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a common Eurasian rail, Crex crex, of fields and meadows, with a buff speckled plumage and reddish wings



(Crex crex) a bird of the family Rallidae of the order Gruiformes. The body measures about 27 cm in length, and the weight is approximately 150 g. The body is laterally compressed. The back and head are reddish brown and the underparts grayish.

The corncrake is found in Europe and Southwest Asia. In the USSR it is distributed from the country’s western border to Lake Baikal and from 61°–63° N lat. to Transcaucasia and the semidesert zone. It winters in central and southern Africa. The bird lives in damp meadows and forest glades and penetrates into the mountains along river valleys. It runs swiftly and does not take to the air when chased. In the spring the male emits loud, monosyllabic, rasping cries. The corncrake nests on the ground. A clutch contains seven to 12 eggs, which the female incubates for 15–17 days. Newly hatched nestlings are covered with black-brown down. The birds feed on small invertebrates and seeds. They are hunted for sport.

References in periodicals archive ?
Objectives: The main aim of the project is to improve the conservation status of the corncrake in Latvia and to restore breeding habitats for the species in a degraded and abandoned section of the Dviete river floodplain.
Birdwatchers favour prime or zoom telephoto lenses to seek out elusive species such as the corncrake or corn bunting, which remain well camouflaged until the crops are harvested in September.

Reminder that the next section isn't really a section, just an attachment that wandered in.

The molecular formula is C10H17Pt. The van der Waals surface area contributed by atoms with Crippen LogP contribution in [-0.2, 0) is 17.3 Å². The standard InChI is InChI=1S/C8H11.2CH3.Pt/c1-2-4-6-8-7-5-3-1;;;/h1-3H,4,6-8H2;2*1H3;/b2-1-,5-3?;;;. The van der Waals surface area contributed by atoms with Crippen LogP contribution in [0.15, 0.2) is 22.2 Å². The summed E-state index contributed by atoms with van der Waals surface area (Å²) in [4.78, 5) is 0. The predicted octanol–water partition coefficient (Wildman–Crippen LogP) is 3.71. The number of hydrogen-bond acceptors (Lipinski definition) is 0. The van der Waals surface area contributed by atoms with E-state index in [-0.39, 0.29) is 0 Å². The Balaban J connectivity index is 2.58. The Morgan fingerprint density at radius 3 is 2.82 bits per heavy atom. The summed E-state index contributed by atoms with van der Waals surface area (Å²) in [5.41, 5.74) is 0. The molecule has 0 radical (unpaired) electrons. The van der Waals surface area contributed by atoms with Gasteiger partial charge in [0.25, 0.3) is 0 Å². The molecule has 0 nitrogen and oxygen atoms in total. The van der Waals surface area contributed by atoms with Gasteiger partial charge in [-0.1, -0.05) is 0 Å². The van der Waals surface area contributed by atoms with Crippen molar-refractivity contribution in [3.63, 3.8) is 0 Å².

BirdWatch Ireland has been battling for 11 years to try to save the dwindling number of corncrakes, which are on an international environmental "red list" because of the threat they face.
Bewdley-born Prime Minister Stanley Baldwin once wrote a lyrical piece in praise of the English countryside, evoking the rasping call of the corncrake at dusk.
Corncrakes were as common as sparrows in the world she grew up in (that of a farmer's daughter in the north of Ireland in the 1920s).
The reality is we had days in June during the census in Mayo, Donegal and Galway like today and corncrakes won't call with same level of wind.
BORN TO BE WILD: Jamie hopes to release his corncrakes RIVALRY: Julie's on a mission A RISKY AFFAIR: Gina TRUTH HURTS: Ian's in for a shock in EastEnders EAU DEAR: Water SAD FATE: Rhinos
While the rest of Britain was awash, we enjoyed comfortable camping weather, listening to the Atlantic rollers crashing on the white-shell beaches and the corncrakes rattling, and watching the salmon making their way upstream on the high tides.
Corncrakes are bad to see, being secretive little birds, but they can still be heard in remoter parts of Britain.
Next came a move to Inverness, in 1991, to run the RSPB's North Scotland office, and continue conservation work on corncrakes, using a forerunner of the current agri-environment scheme to pay farmers to manage their land for these rare birds.